The retinal neurodegeneration could be induced by several factors, such as the increase of excitoxic metabolites (e.g., glutamate, branched chain amino acids, and homocysteine), the decrease of folic acid and vitamin B12 [116] or the activation of inflammasome by P2X7 receptor [117,118,119].
Many data support the role of the Citicoline on RGC by increasing its function (neuroenhancement) and preventing the neurodegeneration (neuroprotection) (see, as a review, Faiq et al. [15]). Recently, the effects of citicoline and vitamin B12 administered in eye drops on function, structure, and vascular condition of central retina in type 1 patients with mild signs of DR during a period of 36 months in comparison with placebo have been reported [120].
In this study, twenty patients were enrolled with DM1 and mild signs of non-proliferative diabetic retinopathy (NPDR); they were randomly divided into two groups, namely (a) the DC group, including patients that were treated with citicoline and vitamin B12 eye drops, and (b) the DP group, including those treated with placebo. In the DC group, one eye of each patient was treated with citicoline and vitamin B12 eye drops (three drops/day, OMK2®, Omikron Italia, Rome, Italy), while, in the DP group, it was treated with placebo (three drops/day, eye drops containing hypromellose 0.3%) for 36 months. In both of the groups, Humphrey Matrix frequency doubling technology (FDT), SD-OCT and OCT angiography (OCTA), and adaptive optics (AO) were performed at baseline, and 12, 24, and 36 months of the follow-up period.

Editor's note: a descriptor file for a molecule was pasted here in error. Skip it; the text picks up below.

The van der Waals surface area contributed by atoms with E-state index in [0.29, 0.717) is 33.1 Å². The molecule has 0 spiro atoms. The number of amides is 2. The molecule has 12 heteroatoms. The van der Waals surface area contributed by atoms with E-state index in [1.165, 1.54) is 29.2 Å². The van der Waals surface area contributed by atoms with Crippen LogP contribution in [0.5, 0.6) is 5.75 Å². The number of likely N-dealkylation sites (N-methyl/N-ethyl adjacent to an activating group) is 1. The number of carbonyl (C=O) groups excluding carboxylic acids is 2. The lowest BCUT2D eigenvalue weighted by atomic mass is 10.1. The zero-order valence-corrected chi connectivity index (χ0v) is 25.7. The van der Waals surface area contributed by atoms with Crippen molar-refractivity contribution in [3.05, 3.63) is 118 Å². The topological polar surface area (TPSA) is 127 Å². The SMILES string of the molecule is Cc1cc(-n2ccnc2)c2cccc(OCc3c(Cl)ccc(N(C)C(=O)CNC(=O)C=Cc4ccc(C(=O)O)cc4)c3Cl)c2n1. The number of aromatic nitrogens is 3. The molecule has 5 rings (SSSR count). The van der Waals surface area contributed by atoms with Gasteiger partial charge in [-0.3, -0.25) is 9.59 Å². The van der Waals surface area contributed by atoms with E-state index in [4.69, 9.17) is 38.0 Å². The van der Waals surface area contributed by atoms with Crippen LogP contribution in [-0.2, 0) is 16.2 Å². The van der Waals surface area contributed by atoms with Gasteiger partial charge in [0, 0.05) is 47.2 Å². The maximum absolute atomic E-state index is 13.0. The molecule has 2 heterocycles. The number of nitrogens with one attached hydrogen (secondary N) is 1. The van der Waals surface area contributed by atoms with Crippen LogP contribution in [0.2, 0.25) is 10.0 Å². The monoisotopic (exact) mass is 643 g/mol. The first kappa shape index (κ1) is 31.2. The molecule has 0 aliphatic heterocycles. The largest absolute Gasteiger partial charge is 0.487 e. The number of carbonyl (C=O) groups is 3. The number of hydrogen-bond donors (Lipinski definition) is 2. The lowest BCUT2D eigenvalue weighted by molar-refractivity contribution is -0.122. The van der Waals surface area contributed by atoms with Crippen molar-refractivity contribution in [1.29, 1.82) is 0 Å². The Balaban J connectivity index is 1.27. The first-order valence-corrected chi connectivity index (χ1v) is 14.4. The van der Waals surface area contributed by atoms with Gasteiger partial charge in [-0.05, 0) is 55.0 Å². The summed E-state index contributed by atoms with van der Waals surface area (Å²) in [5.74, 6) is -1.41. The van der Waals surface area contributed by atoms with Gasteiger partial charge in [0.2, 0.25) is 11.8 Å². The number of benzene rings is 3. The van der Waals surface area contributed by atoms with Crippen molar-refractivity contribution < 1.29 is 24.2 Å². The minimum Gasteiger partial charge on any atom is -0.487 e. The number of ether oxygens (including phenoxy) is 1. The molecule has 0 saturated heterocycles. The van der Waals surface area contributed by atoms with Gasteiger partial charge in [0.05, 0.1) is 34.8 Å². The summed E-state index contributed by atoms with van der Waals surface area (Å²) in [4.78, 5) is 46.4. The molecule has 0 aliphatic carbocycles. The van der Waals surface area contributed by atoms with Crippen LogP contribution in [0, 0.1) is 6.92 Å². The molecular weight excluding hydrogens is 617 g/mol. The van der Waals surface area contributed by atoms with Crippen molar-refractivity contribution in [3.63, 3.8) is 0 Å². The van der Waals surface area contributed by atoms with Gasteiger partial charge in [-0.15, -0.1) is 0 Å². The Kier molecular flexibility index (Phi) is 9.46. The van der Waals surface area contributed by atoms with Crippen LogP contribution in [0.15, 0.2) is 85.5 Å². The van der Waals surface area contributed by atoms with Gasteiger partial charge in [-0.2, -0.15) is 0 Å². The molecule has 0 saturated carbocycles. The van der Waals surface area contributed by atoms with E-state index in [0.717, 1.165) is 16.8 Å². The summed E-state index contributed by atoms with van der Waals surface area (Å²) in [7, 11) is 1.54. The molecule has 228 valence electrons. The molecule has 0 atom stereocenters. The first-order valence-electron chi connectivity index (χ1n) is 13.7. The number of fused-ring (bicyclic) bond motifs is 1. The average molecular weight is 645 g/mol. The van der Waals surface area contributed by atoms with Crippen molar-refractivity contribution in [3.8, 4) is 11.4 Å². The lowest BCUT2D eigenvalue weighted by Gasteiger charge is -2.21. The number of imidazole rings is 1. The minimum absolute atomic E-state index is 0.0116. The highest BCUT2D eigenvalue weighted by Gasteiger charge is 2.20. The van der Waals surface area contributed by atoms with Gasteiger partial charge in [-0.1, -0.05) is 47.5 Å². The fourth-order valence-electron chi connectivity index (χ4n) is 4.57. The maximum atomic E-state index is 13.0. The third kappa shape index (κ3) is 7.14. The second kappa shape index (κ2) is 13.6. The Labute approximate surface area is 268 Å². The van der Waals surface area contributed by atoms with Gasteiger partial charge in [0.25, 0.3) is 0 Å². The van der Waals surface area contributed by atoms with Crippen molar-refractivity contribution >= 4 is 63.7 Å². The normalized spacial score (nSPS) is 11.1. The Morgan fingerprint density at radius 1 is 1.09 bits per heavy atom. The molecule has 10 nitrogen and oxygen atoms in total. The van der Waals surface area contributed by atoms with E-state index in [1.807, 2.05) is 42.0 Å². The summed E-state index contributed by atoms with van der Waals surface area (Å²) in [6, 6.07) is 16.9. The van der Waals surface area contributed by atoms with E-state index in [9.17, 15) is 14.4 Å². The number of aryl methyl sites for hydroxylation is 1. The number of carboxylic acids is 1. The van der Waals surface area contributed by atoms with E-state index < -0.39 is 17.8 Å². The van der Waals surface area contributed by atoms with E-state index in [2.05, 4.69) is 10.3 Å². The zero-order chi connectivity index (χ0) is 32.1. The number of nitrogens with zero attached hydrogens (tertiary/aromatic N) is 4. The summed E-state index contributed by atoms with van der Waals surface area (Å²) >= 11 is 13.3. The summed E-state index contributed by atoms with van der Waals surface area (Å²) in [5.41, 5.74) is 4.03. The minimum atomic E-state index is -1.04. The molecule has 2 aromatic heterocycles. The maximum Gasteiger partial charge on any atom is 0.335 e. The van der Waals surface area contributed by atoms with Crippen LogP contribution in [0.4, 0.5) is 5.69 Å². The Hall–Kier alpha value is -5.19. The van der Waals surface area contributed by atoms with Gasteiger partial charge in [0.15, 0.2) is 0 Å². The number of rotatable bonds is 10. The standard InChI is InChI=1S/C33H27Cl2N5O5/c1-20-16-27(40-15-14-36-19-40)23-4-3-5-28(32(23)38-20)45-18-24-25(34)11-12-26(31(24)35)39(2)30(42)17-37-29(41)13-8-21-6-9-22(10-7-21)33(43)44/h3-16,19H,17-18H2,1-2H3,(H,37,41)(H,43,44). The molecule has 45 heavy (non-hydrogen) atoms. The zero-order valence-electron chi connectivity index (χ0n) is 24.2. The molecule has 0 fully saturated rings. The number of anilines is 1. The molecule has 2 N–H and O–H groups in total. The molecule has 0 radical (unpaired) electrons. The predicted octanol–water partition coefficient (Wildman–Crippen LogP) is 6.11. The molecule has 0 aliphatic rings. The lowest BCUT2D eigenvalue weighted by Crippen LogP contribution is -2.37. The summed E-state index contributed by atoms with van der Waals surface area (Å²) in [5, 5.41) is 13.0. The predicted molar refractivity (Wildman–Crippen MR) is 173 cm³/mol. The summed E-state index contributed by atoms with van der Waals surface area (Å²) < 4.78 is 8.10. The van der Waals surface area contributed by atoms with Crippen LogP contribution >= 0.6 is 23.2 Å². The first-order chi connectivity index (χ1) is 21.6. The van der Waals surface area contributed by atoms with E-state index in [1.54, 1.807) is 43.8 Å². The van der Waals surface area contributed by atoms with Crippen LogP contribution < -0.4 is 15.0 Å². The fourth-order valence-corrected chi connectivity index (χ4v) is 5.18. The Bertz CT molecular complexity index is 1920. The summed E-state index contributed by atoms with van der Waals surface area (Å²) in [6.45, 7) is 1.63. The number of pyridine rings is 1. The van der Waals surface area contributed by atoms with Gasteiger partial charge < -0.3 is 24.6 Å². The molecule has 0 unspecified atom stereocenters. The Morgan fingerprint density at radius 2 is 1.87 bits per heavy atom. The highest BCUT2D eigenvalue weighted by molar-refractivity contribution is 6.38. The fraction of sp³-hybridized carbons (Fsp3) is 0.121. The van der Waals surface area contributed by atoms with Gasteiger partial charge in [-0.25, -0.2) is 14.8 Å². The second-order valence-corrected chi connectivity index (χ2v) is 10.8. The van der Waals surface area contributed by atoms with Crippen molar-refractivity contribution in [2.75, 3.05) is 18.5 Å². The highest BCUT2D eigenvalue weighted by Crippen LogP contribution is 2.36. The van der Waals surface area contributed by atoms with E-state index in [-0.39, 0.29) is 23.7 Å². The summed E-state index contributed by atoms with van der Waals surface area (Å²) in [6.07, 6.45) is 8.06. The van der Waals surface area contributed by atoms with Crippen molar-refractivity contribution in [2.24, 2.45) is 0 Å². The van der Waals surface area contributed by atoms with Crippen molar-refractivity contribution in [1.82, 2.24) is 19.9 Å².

Table 3. Summary of clinical studies evaluating the effects of citicoline in human ophthalmological neurodegenerative disease: psychophysical evidences.
Table 3. Summary of clinical studies evaluating the effects of citicoline in human ophthalmological neurodegenerative disease: psychophysical evidences.
AuthorsYearStudy PopulationAdministrationDosageSchedule of TreatmentFollow-upMain Results
Pecori Giraldi J. et al. [65]1989OAG aIM b1000 mg/day10 days90 daysVisual Field improvement and stability
Virno M. et al. [66]2000OAG aIM b1000 mg/day20 cycles of 15 days of treatment each followed by 180 days of wash-out10 yearsVisual Field improvement
Parisi V. et al. [82]2005OAG a with
MD g −3/−6 dB
IM b1000 mg/day14 cycles of 60 days of treatment each followed by 120 days of wash-out8 yearsVisual Field improvement correlated with: Increase in PERG c P50-N95 and in VEP d N75-P100 as e;